The fellowship will launch in fall 2023 with 15 students who are going into their second year of college. The program will take three years and does not limit what kind of major that the person is in to be accepted.
Underrepresented groups include Black, Latino and LGBTQ+ students, but McHugh said students would be evaluated in an open-ended way to be accepted into the program as someone may have a diverse experience and be a good fit. The application process isn’t about checking boxes, but having a conversation, McHugh said.
“Each student who comes in this program has a story,” McHugh said. “We have in parts of our identities sometimes that are invisible, right, and part of those contribute to the ways in which we’re underrepresented and marginalized.”
Fellows also will work with the health equity think tank, which includes partner organizations such as Dayton Children’s Hospital, the Boonshoft Medical School at Wright State University, Miami Valley Child Development and Omega Community Development Corporation. The think tank will address a variety of health inequities, focusing on community-driven partnerships to drive solutions.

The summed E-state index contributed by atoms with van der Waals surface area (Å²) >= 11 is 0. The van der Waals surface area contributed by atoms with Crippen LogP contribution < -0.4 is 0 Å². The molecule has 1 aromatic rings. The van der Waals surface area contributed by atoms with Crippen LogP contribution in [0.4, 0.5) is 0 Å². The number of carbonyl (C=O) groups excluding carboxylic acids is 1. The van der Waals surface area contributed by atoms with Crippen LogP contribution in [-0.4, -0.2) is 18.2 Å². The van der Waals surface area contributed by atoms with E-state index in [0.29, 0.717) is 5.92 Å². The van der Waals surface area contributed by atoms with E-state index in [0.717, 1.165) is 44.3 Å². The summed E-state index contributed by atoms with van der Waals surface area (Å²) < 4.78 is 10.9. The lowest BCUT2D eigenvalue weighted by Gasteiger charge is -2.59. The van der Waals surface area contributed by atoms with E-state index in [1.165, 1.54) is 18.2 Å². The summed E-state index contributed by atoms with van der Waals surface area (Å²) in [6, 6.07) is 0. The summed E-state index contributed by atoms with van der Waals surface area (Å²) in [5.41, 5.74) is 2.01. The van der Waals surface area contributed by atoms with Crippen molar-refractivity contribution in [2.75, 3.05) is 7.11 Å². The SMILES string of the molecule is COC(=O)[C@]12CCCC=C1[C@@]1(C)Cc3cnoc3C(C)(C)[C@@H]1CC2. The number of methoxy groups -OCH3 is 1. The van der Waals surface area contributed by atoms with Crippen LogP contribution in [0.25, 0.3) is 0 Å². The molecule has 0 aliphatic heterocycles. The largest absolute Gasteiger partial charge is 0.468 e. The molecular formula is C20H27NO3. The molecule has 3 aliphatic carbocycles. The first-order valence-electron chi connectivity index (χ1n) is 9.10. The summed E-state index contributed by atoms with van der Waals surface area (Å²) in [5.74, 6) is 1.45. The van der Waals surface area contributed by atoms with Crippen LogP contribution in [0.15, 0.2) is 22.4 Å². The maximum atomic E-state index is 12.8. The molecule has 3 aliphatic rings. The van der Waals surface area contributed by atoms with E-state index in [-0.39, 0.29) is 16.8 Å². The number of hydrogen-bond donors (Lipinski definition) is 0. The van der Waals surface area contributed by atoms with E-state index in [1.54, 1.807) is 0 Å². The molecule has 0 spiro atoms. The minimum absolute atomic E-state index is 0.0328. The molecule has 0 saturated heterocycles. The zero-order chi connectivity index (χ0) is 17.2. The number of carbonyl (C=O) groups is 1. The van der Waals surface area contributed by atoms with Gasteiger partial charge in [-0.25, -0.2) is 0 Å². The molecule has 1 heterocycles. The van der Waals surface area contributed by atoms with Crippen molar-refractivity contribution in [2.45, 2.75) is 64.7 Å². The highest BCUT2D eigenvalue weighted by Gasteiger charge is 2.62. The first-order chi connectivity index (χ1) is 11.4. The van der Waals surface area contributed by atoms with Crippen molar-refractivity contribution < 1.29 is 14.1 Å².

“The Health Equity Fellows program will fill a critical gap in the community by providing student a rich educational experience while building a platform for more equitable health policies, structures, practices and outcomes,” said Jessica Salem, director, The Center for Health Equity at Dayton Children’s.
McHugh said the university hopes the students who go through the program will come back to Dayton when they are done with college, medical school or graduate school, what she calls the “next,” though there is not a requirement to do so.
“When they finish that next, we want them to return to Dayton and Montgomery County, because this is where their deepest experiences and opportunities have been felt,” she said.